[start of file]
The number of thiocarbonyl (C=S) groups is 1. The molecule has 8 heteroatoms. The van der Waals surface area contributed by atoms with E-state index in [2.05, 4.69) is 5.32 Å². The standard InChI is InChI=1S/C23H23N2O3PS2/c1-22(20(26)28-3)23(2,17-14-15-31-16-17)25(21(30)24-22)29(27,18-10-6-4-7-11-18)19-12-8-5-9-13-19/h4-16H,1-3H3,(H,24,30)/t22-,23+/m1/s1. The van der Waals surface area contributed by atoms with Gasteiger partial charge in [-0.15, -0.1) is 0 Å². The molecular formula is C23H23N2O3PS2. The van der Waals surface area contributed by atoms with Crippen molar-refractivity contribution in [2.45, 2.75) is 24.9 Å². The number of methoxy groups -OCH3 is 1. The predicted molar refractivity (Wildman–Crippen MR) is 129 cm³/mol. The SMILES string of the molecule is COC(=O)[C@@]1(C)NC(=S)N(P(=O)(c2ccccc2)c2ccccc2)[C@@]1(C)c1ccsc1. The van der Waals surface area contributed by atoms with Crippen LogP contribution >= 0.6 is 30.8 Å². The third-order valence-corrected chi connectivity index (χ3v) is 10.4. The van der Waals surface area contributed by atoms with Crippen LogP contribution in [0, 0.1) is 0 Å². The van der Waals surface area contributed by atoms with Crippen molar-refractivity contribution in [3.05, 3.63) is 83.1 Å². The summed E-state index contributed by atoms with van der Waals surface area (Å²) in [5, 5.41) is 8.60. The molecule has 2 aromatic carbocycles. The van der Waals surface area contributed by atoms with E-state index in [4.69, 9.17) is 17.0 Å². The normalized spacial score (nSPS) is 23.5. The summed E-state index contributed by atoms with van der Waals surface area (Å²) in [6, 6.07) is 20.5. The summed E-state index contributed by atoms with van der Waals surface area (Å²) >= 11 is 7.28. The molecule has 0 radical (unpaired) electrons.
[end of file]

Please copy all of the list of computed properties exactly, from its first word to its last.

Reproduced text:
The number of thiocarbonyl (C=S) groups is 1. The molecule has 8 heteroatoms. The van der Waals surface area contributed by atoms with E-state index in [2.05, 4.69) is 5.32 Å². The standard InChI is InChI=1S/C23H23N2O3PS2/c1-22(20(26)28-3)23(2,17-14-15-31-16-17)25(21(30)24-22)29(27,18-10-6-4-7-11-18)19-12-8-5-9-13-19/h4-16H,1-3H3,(H,24,30)/t22-,23+/m1/s1. The van der Waals surface area contributed by atoms with Gasteiger partial charge in [-0.15, -0.1) is 0 Å². The molecular formula is C23H23N2O3PS2. The van der Waals surface area contributed by atoms with Crippen molar-refractivity contribution in [2.45, 2.75) is 24.9 Å². The number of methoxy groups -OCH3 is 1. The predicted molar refractivity (Wildman–Crippen MR) is 129 cm³/mol. The SMILES string of the molecule is COC(=O)[C@@]1(C)NC(=S)N(P(=O)(c2ccccc2)c2ccccc2)[C@@]1(C)c1ccsc1. The van der Waals surface area contributed by atoms with Crippen LogP contribution >= 0.6 is 30.8 Å². The third-order valence-corrected chi connectivity index (χ3v) is 10.4. The van der Waals surface area contributed by atoms with Crippen LogP contribution in [0, 0.1) is 0 Å². The van der Waals surface area contributed by atoms with Crippen molar-refractivity contribution in [3.05, 3.63) is 83.1 Å². The summed E-state index contributed by atoms with van der Waals surface area (Å²) in [5, 5.41) is 8.60. The molecule has 2 aromatic carbocycles. The van der Waals surface area contributed by atoms with E-state index in [4.69, 9.17) is 17.0 Å². The normalized spacial score (nSPS) is 23.5. The summed E-state index contributed by atoms with van der Waals surface area (Å²) in [6, 6.07) is 20.5. The summed E-state index contributed by atoms with van der Waals surface area (Å²) >= 11 is 7.28. The molecule has 0 radical (unpaired) electrons.